There are certain statutory processes that require the passage of a resolution by the governing body in order to lawfully proceed with certain actions. For example, in order to lawfully assess certain tax assessments, a "resolution" is passed as part of the statutorily outlined process involved in assessing and imposing special tax assessments. In other words, Resolutions are often a statutorily required step in a process that local governments must follow in order to lawfully engage in certain actions. They are a mechanism of following public law and policy.

However, City Commissions and/or County Commissions have no authority to just arbitrarily pass a resolution that has the force and authority of actual law unless there is a specific statute that states that the duly adopted resolution has that authority. (such as imposing some county speed and/or weight limits on county roads)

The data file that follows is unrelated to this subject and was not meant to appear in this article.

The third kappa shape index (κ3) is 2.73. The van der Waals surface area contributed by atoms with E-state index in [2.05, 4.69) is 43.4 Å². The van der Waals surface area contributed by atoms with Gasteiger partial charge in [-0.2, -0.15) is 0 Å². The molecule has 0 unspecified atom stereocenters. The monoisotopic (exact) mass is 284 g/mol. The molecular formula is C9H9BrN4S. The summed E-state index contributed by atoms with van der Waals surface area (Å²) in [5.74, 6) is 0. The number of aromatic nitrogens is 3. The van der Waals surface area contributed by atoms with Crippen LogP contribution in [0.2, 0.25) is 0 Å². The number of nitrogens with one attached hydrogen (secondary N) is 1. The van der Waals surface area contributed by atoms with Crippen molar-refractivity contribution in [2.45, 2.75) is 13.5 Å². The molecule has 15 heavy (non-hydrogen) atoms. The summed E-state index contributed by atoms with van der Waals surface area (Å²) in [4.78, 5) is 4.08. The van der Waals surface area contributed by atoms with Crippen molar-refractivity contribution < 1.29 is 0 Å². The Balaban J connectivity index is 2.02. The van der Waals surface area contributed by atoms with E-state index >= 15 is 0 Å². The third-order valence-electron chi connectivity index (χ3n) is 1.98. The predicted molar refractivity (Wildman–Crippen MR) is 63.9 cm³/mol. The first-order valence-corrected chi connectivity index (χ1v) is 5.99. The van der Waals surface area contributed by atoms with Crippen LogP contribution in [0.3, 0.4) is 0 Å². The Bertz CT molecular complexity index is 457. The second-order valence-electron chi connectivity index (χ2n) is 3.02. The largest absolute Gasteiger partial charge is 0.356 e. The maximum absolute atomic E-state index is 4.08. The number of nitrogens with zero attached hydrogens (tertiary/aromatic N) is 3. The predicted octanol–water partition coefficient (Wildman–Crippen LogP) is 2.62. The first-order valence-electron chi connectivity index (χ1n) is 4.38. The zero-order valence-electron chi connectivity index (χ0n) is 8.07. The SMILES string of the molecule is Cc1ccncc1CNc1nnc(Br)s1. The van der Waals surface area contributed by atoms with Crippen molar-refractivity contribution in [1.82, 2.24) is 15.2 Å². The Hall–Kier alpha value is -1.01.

I am not a lawyer, and therefore cannot say with absolute certaintly, but I do not believe there is an actual statute that says violating a resolution imposing a three minute public comment limit is punishable by law.

Ordinances, if correctly adopted according to the statutory process for adopting them, have some legal authority and people can be cited for violating lawfully adopted ordinances. But typically, not resolutions.

Is the city imposing the three minute rule by resolution or ordinance? If by resolution, then I suppose the "crime" should have been based upon along the line of public nuisance, or disturbance or something rather than violation of this stupid three minute rule.(and I think that in these circumstances, arresting this woman on those grounds is a huge stretch). This woman should not have been arrested for "breaking the three minute limit." And arresting her under some sort of criminal code along the line of some sort of disturbance or whatever was very extreme in my opinion. In fact, it frightens me!

Anonymous said...